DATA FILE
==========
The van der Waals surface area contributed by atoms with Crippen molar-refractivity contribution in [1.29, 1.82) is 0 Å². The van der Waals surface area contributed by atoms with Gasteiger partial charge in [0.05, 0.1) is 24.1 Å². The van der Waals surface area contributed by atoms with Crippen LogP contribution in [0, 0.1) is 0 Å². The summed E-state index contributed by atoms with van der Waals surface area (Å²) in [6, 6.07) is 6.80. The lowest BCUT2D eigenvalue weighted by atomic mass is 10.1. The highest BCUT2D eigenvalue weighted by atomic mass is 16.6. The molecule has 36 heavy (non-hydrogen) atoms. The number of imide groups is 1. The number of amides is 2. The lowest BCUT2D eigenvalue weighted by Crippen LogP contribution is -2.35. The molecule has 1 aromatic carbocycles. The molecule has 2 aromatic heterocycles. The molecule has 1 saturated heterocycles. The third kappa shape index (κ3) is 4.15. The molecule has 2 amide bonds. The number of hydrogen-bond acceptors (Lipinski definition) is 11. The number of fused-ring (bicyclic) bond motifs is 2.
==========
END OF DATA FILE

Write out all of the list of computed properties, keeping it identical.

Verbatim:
The van der Waals surface area contributed by atoms with Crippen molar-refractivity contribution in [1.29, 1.82) is 0 Å². The van der Waals surface area contributed by atoms with Gasteiger partial charge in [0.05, 0.1) is 24.1 Å². The van der Waals surface area contributed by atoms with Crippen LogP contribution in [0, 0.1) is 0 Å². The summed E-state index contributed by atoms with van der Waals surface area (Å²) in [6, 6.07) is 6.80. The lowest BCUT2D eigenvalue weighted by atomic mass is 10.1. The highest BCUT2D eigenvalue weighted by atomic mass is 16.6. The molecule has 36 heavy (non-hydrogen) atoms. The number of imide groups is 1. The number of amides is 2. The lowest BCUT2D eigenvalue weighted by Crippen LogP contribution is -2.35. The molecule has 1 aromatic carbocycles. The molecule has 2 aromatic heterocycles. The molecule has 1 saturated heterocycles. The third kappa shape index (κ3) is 4.15. The molecule has 2 amide bonds. The number of hydrogen-bond acceptors (Lipinski definition) is 11. The number of fused-ring (bicyclic) bond motifs is 2.